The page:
Makumbi Mission was established in 1923 as an outgrowth of a number of outstations started from Chishawasha by Father Richartz, the long serving Father Superior of Chishawasha Mission. It is located approximately 30 miles north of Salisbury (Harare) near the village of Domboshava in Chinamora District.
A primary school was begun at Makumbi in 1929 by the Dominican Sisters. The Sisters added a secondary school for girls in the early 1960’s. In 1973, a technical school was introduced to teach boys building and carpentry skills. The two schools were merged in 1980 to form Makumbi Secondary School. Under the administration of the Jesuits, the school is currently known as Visitation-Makumbi High School. It enrolls around 840 students, 600 of whom are boarding students.
Under the guidance of the Dominican Sisters, a novitiate was opened at the mission in December 1932, beginning with 19 African girls. It marked the founding of the first indigenous congregation of sisters in Southern Rhodesia, The Little Children of our Blessed Lady (LCBL). The first novice mistress, Mother Mary de Mercede, remained in office until 1960. There are currently approximately 200 LCBL Sisters in Zimbabwe.
Makumbi Mission is also home to the Makumbi (Upfumihwenyika) Children’s Home. The home, which supports nearly 100 orphans, is a Jesuit Social Apostolate run in collaboration with the LCBL sisters. And in 2013, the LCBL sisters opened a herbal processing plant at the Makumbi. The LCBL Herbal Project aims to provide herbal remedies to those who can’t afford or are unable to obtain prescription medicines.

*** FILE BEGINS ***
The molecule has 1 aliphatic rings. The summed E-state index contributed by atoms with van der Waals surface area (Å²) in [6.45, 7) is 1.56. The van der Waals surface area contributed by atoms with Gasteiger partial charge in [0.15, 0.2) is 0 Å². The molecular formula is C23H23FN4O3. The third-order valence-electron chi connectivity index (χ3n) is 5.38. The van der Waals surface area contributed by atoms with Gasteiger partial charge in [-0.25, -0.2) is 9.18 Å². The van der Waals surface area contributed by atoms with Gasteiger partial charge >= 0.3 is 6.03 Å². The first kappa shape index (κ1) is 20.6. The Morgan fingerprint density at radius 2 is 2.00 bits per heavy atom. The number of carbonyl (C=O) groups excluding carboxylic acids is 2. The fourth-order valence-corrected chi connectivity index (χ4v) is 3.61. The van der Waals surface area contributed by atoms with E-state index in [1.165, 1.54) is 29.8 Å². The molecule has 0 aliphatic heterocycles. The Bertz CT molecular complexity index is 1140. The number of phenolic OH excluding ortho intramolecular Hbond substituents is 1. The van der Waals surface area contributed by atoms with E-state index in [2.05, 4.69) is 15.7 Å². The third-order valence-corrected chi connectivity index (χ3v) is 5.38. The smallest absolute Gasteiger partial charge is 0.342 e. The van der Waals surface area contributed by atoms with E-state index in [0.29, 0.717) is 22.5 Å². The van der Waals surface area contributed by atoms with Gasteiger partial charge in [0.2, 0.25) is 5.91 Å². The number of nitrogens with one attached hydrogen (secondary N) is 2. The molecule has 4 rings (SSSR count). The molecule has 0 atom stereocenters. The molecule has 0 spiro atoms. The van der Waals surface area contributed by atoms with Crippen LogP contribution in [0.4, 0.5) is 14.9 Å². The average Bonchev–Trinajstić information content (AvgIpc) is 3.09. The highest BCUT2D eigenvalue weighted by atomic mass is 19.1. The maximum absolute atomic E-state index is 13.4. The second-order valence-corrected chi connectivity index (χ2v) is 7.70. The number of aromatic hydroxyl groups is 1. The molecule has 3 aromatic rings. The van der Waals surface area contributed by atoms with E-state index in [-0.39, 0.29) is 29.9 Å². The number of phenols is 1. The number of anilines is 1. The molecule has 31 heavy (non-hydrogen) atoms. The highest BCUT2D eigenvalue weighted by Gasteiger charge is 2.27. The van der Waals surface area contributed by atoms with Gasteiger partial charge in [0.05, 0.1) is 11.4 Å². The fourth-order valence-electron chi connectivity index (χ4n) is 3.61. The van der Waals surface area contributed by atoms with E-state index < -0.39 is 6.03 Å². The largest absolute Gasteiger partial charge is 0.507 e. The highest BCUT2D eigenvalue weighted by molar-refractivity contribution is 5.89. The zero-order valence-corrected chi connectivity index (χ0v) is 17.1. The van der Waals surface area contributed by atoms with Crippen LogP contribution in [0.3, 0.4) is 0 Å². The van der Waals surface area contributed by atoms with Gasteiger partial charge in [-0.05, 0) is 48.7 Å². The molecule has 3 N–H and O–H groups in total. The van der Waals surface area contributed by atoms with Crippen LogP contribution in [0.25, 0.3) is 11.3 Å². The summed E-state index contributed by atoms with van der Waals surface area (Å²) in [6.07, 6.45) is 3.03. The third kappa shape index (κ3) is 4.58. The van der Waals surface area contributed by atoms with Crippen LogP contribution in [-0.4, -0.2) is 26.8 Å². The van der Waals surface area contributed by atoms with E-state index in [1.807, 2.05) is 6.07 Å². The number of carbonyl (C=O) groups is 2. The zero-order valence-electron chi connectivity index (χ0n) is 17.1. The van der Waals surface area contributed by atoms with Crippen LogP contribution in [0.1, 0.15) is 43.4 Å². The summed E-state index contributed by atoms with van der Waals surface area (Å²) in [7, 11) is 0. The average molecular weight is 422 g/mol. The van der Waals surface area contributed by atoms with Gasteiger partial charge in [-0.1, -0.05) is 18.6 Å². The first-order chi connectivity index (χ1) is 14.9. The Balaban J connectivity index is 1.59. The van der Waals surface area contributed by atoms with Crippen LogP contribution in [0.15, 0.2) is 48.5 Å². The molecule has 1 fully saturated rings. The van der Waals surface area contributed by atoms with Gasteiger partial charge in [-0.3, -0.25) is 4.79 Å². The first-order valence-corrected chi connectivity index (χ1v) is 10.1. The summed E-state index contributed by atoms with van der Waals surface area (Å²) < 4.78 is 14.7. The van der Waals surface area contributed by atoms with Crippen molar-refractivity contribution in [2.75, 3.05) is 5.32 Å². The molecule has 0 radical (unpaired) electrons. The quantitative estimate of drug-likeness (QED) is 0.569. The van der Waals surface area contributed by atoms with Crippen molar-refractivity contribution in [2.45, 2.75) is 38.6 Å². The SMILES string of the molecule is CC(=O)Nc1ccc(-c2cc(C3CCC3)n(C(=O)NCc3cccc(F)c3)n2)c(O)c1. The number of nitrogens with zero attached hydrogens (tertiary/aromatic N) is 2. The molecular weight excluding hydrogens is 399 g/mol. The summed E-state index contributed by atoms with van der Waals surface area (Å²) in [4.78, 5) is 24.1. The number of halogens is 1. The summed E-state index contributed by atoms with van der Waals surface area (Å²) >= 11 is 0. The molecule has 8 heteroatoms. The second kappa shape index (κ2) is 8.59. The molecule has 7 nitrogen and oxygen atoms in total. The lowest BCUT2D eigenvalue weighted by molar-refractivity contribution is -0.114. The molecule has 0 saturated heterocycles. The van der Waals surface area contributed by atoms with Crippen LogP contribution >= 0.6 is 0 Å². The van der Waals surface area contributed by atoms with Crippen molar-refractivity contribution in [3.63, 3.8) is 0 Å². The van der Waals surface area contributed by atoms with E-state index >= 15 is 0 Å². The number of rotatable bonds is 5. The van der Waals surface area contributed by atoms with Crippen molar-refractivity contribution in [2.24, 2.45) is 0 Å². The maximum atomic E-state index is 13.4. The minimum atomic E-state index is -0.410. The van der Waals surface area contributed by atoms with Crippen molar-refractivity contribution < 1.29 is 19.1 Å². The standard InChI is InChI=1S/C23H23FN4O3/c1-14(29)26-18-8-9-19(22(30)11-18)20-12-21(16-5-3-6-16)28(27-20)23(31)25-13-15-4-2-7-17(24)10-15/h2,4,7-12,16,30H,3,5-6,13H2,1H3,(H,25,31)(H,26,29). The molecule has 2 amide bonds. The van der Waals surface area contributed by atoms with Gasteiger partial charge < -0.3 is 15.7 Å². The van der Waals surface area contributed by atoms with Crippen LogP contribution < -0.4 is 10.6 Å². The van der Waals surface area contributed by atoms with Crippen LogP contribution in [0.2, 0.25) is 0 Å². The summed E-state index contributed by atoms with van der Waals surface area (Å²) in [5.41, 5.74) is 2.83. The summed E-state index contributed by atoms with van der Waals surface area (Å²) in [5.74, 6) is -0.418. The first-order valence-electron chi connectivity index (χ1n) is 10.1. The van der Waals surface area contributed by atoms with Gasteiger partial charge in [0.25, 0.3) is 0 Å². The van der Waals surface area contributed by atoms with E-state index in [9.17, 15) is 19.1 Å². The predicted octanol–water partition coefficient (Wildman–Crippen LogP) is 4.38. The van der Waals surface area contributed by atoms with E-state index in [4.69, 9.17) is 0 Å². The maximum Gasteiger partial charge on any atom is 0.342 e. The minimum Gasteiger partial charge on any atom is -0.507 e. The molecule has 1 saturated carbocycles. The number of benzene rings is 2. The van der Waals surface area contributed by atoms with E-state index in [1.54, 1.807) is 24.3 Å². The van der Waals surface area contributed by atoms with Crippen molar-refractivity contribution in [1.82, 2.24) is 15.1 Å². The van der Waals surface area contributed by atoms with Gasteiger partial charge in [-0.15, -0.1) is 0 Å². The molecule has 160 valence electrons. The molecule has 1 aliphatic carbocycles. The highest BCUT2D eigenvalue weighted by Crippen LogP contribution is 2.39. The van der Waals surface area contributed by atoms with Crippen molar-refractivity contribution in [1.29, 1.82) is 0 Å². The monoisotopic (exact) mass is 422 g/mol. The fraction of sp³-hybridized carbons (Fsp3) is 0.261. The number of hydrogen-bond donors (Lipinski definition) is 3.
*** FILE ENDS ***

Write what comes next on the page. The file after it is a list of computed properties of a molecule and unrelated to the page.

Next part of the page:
The Catholic Church in Zimbabwe 1879-1979 – Dachs & W.F. Rea
Mary Anne Cosgrave [spelled Cosgrove in some accounts], pioneer nurse in Rhodesia and Dominican Sisters Prioress, was born May 1863 in Summerhill, County Meath, Ireland. She was the second youngest of four children. Both her parents died of tuberculosis when she was young. She was then raised by her father’s cousin, John Cosgrave, in County Wexford. She attended the Loreto Convent Secondary School in Enniscorthy until age 15. When only 17 years old, she responded to a call for postulants and traveled to South Africa to join the Dominican Sisters Convent in King William’s Town. She celebrated her final profession as a nun in 1882, taking the name Mary Patrick. Sister Patrick would spend the next nine years as a teacher in and around King Williams Town.
In 1889, Sister Patrick and a party of four other Dominican Sisters volunteered to provide nursing services in support of the “Pioneer Column” then being assembled by the British South Africa Company for the occupation of Mashonaland. Sister Patrick was appointed Mother Superior in charge. The sisters traveled separately from the main column, spending time at the hospitals in Mafeking and Macloutsie, Bechuanaland, before reaching Salisbury in July 1891, ten months after the Pioneer Column first arrived. At Salisbury, the sisters took charge of the rudimentary hospital that had been set up. In October 1892, Mother Patrick opened the Salisbury Convent, the first school in Salisbury and one of the first schools in Rhodesia. Mother Patrick and the Dominican Sisters were called upon again to provide nursing care when, in 1896, Southern Rhodesia was engulfed in the uprisings of both the Ndebele and Shona.